This year’s habits create next year’s milestones
I don’t know about you, but I tend to roll my eyes at New Year’s resolutions. They can seem all noble and attractive, but like that shallow, pompous but attractive guy from high school, they can be pretty vacuous, and even make you feel bad about yourself. They’re also not going anywhere. A resolution without a plan isn’t worth your time.
But I have nothing but respect for charting a new course to do things differently.
This time of year, between the winter solstice, my birthday (39!), and the New Year, I like to follow that inward pull of the season and take time to reflect, to assess whether my actions line up with my values, and to figure out what I need to do differently to be in alignment.
Here’s how my 2015 went down: my goals, and what I did to achieve them, and why I wasn’t successful with others.
Goal: Treat myself with greater compassion
- Stopped going to yoga classes because I was aggravating my lower back (I had been going 4-6 days/ week)
- Racked up over 160 barre3 fitness classes (think Pilates, free weights, and an emphasis on working muscles until they shake) to alter the balance of strength and flexibility in my body
- Practiced a slow, unimpressive-looking yoga / qi gong hybrid at home
- Made strides in altering life-long patterns of self-recrimination with my bodymind self-compassion practice
- Continued to add more humanely-raised meat to my diet after nearly 30 years of vegetarianism, in response to clues from my body
- Stopped weighing myself, as that number only inflamed my inner critic and isn’t really a metric I care about anymore
- Came into greater integrity with my body’s energy by getting to bed earlier
- Increased my average meditation practice time by ten minutes
- Made this list so I could actually see what I’ve accomplished
Goal: Spend quality time with those I love
- For the first time in years, made most of my travel family and friend-oriented, rather than trips to go study or teach
- Helped my sister with the birth of her first baby (2 days after she’d moved into her new house)
- Weekly date-night with my amazing husband
- Weekly date-night with a close friend
- Stopped going back to work after dinner so I could be available for my step-kids (except when necessary for my sanity)
- Gigs (and the occasional practice!) with the Hunks, the guys I play music with
Goal: help more people feel better by sharing what I know
- Developed and launched my second online course (Your Movement Multivitamin: 12 Treasures Qi Gong)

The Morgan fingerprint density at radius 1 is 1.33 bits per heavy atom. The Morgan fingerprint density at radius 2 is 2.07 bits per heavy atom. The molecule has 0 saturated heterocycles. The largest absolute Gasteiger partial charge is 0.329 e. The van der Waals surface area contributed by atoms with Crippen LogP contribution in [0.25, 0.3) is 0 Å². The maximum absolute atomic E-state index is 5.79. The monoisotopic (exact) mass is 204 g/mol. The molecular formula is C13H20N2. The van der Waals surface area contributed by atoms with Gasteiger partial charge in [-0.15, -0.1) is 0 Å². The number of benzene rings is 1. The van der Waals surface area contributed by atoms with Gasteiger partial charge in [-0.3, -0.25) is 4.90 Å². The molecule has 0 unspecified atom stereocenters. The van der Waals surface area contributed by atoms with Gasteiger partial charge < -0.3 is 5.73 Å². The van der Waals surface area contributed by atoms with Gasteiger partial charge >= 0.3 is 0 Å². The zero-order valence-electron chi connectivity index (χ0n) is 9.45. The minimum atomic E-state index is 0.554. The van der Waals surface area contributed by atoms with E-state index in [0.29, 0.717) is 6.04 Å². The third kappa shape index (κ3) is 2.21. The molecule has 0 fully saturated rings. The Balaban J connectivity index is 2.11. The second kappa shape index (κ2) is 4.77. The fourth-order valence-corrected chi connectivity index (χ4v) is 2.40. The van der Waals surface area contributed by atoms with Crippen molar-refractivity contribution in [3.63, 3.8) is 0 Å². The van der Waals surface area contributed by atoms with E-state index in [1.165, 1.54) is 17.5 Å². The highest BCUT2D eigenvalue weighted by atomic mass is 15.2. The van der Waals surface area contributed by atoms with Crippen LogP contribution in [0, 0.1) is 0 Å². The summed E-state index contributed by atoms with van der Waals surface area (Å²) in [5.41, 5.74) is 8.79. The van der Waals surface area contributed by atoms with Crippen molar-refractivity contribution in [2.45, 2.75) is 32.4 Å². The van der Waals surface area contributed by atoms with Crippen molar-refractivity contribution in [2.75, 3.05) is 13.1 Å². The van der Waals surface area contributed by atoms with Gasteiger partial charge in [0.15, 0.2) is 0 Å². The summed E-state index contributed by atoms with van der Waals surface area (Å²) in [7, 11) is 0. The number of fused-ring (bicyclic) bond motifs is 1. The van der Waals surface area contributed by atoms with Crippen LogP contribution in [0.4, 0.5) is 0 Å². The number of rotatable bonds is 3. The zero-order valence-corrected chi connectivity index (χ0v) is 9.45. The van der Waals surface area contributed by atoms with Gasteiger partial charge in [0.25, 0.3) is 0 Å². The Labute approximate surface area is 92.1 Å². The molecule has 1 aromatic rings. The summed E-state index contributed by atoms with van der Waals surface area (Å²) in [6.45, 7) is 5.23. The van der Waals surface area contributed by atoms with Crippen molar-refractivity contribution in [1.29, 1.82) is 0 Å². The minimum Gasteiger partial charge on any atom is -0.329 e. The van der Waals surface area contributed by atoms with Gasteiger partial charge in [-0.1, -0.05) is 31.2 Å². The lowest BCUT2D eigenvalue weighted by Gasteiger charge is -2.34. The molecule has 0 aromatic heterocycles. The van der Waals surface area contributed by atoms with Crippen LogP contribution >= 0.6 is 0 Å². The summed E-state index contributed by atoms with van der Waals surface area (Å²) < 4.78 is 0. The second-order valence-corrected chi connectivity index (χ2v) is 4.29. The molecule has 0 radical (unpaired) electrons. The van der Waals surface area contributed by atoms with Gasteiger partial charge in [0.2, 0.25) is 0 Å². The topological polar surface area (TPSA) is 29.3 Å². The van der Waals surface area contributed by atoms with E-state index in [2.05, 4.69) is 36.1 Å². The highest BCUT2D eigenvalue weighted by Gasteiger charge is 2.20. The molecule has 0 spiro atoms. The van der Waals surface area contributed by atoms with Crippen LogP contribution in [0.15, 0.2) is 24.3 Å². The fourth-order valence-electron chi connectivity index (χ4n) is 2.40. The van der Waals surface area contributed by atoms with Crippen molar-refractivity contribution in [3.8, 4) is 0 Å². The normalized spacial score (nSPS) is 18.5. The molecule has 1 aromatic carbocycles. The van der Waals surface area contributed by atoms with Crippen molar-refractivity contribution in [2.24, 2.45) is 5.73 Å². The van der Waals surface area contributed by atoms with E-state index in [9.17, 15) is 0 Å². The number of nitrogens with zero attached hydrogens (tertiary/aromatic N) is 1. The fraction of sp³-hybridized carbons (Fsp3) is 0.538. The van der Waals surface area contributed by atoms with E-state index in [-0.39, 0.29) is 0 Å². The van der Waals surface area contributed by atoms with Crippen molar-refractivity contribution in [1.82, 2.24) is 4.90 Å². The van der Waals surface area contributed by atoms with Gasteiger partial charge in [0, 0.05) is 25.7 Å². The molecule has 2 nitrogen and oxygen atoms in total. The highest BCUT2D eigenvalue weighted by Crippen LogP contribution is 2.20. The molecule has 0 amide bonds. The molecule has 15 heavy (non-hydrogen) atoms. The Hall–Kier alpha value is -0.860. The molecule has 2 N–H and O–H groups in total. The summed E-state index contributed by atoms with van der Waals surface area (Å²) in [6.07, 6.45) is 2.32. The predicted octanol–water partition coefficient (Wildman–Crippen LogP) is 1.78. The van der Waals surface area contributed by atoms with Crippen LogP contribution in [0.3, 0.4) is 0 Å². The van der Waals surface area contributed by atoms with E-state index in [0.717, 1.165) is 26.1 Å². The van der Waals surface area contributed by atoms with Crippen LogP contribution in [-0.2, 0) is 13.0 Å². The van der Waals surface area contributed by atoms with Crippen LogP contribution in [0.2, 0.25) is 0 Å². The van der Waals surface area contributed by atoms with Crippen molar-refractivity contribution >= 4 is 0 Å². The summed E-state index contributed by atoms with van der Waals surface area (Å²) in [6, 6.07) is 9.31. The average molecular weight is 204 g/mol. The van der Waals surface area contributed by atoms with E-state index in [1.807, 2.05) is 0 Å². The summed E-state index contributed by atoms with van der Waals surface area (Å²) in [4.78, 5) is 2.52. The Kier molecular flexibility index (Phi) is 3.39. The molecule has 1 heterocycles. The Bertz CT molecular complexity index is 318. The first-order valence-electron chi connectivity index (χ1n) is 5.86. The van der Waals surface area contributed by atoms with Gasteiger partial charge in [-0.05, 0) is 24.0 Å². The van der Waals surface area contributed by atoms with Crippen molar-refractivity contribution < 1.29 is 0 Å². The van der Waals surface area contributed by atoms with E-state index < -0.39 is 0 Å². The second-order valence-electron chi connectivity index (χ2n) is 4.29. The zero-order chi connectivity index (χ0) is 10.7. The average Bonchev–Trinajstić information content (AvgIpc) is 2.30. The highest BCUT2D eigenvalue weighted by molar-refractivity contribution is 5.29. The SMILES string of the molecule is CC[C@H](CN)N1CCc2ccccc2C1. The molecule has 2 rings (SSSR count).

- Wrote a short ebook (What Your Neck and Shoulders Want from You Right Now)
- Led a 3-day retreat, a meditation workshop, and a playshop on using essential oils and acu-points
- Got 5 blog posts published in the Huffington Post
- Was a guest on 5 podcasts including “Unwinding Habits and Inertia” on the Everyday Acupuncture podcast
- Guest-lectured at the Oregon College of Oriental Medicine on psycho-emotional re-patterning with Chinese Medicine
- Gave thousands of acupuncture / herb / lifestyle and diet counseling sessions
Goal: Become a better teacher
- Enrolled in a 3-month class on how to teach and develop classes
- Continued teaching classes and listening to feedback (see above)
Goal: Show up authentically and strategically in my online business
- Enrolled in a 4-month course on how to do that
- Attended a conference of hundreds of heart-centered entrepreneurs
- Started to share more videos and more personal emails with you
Goal: Deepen my knowledge of Chinese Medicine
- Earned a certification in AromaAcupoint Therapy (Levels 1 & 2)
- Spent at least an hour each week reading medical texts
Habits I didn’t succeed in changing include:
- Looking at my phone first thing in the morning, before I have a chance to connect with myself
- Checking work email from home
- Wasting too much of my most productive hours on social media
I also didn’t start my podcast. I still have much more work to do around not identifying with how much I accomplish. I could be doing more to support my body and its ongoing challenges like back pain (by doing less overall). I didn’t email you as often as I had planned, out of fear of your judgments – that you’ll think I’m too self-promotional, too preachy, too out there, or too whatever.
I didn’t succeed in changing these things because I didn’t have a clear plan as to how to execute them. I didn’t commit to these new behaviors, figure out how to hold myself accountable, and how to motivate myself to do them.
Changing the way you’ve been living is hard. Our habits have the force of all the past momentum behind them. It takes a solid intention, a new strategy, support, and substitution strategies to overcome the force of habit.
So how about you? Who do you want to be in 2016? And what changes in your daily life do you need to make in order to bring your actions into alignment with your deepest values? How will you know when you’ve achieved your goals? How will you remind yourself of your goal, and how will you reward yourself? Who will support you along the way? Remember, a goal without a plan isn’t worth making.